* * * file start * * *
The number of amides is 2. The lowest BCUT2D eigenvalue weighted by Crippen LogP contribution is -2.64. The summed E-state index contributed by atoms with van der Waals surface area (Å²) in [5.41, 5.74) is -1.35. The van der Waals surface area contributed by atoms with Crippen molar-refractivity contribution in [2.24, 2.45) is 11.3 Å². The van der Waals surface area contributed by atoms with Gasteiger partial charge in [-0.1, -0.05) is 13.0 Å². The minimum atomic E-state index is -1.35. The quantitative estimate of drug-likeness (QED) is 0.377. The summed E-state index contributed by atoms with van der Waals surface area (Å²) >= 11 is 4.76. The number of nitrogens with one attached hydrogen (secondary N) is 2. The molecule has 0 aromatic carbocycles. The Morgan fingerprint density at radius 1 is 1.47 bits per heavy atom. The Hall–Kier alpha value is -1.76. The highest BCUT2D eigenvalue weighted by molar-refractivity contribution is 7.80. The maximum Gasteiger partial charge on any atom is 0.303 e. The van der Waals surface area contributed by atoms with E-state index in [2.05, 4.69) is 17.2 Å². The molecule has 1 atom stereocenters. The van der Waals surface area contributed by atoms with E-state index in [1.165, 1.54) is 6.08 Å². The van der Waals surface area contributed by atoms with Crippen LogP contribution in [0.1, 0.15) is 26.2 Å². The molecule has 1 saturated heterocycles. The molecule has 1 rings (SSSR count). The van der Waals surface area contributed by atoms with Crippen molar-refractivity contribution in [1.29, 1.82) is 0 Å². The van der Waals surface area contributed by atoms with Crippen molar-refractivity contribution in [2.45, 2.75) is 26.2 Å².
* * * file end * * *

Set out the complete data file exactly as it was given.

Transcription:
The number of amides is 2. The lowest BCUT2D eigenvalue weighted by Crippen LogP contribution is -2.64. The summed E-state index contributed by atoms with van der Waals surface area (Å²) in [5.41, 5.74) is -1.35. The van der Waals surface area contributed by atoms with Crippen molar-refractivity contribution in [2.24, 2.45) is 11.3 Å². The van der Waals surface area contributed by atoms with Gasteiger partial charge in [-0.1, -0.05) is 13.0 Å². The minimum atomic E-state index is -1.35. The quantitative estimate of drug-likeness (QED) is 0.377. The summed E-state index contributed by atoms with van der Waals surface area (Å²) >= 11 is 4.76. The number of nitrogens with one attached hydrogen (secondary N) is 2. The molecule has 0 aromatic carbocycles. The Morgan fingerprint density at radius 1 is 1.47 bits per heavy atom. The Hall–Kier alpha value is -1.76. The highest BCUT2D eigenvalue weighted by molar-refractivity contribution is 7.80. The maximum Gasteiger partial charge on any atom is 0.303 e. The van der Waals surface area contributed by atoms with E-state index in [2.05, 4.69) is 17.2 Å². The molecule has 1 atom stereocenters. The van der Waals surface area contributed by atoms with E-state index in [1.165, 1.54) is 6.08 Å². The van der Waals surface area contributed by atoms with Crippen LogP contribution in [0.1, 0.15) is 26.2 Å². The molecule has 1 saturated heterocycles. The molecule has 1 rings (SSSR count). The van der Waals surface area contributed by atoms with Crippen molar-refractivity contribution in [1.29, 1.82) is 0 Å². The van der Waals surface area contributed by atoms with Crippen molar-refractivity contribution in [2.45, 2.75) is 26.2 Å².